Inevitably if these kinds of improvements are done without direct funding from a client, this means that developers who could normally be charged out at the lucrative consulting rate become non-chargeable for a time loosing the supplier money. Not only that but if the changes actually improve developer productivity, (i.e. it makes adding features more efficient), the supplier will start to see a negative shift in their profit/feature ratio as developers start finishing chargeable features quicker.

Admittedly this is a false way to look at the problem. Ideally the way the supplier should look at it is that improving their own efficiency will make their clients more profitable and more likely to expand their business and hopefully require more of the suppliers consulting services as they grow. This is sometimes a very difficult argument to propose to bean counters when it is full of if's and maybe's and things that can't be measured easily.

The next problem is the way in which suppliers attempt to grow their product. They think that they will use their clients consulting dollars to add generic features to the product so that they can build a more out of the box solution for the next client (i.e. turn that 80% functionality into a 85% or even 90%) so that they can get more sales. This is problematic because the client again is really only going to be willing to pay for what they actually get benefit from, and to implement a feature generically so that all clients can use it, will inevitably cost significantly more than implementing it specifically the way the client wishes to do it. For example if Client A has a SOE that dictates everyone uses IE7, they aren't going to be interested in paying the supplier to ensure that the software works with Firefox, safari, opera, etc...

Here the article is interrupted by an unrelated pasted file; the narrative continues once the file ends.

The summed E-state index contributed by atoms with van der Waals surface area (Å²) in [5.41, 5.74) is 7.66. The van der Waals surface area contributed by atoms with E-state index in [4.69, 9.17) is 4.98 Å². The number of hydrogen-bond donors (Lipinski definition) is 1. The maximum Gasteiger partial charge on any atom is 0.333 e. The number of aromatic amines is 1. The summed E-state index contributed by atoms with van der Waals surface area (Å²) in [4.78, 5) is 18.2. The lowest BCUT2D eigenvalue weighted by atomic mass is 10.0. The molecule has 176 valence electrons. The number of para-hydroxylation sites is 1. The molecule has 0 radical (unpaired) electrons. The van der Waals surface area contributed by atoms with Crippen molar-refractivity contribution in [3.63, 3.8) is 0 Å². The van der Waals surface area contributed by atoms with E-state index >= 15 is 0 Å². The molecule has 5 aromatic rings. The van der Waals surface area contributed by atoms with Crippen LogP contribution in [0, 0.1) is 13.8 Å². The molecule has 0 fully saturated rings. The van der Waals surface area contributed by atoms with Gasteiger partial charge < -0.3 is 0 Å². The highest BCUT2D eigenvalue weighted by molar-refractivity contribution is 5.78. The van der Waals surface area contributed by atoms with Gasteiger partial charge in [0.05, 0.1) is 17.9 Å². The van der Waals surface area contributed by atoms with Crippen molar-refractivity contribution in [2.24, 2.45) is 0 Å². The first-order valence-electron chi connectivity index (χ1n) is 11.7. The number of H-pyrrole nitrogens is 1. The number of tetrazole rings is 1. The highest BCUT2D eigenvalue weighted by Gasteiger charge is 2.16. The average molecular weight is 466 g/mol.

Another issue that frustrates the problem is the upgrade cycle. As more clients come on board, and more features are added, when clients upgrade, they take on risks associated with features they never asked for. This requires a very modular approach to adding features, but even still often changes to the core software are required to add new features, and this will impact on existing features.

This feeds into the final problem I want to discuss, and that is who is responsible for testing? I've seen a number of wrong approaches to this, including "The client will test it". I would suggest that any client that takes on a piece of consultingware needs their head read if they don't do some form of user acceptance testing. However, again, the client will really only be interested in testing the features that matter to them, and not being a software company, they won't really appreciate proper regression test cycles. Ultimately a proper regression test and defect fixing cycle is going to be left to the supplier, but if no client is willing money towards that cycle, it will very quickly eat into the "lucrative" consulting rate the supplier charges for additional features.

So I guess I've really just stated the problem here, and offered no real solutions, and guess what... I don't intend to... at least not in this post. I would like to hear how other people have seen these issue tackled from both sides of the fence (client and supplier), and in a few weeks time, I'll put together another post with what I think are some potential solutions to the problem.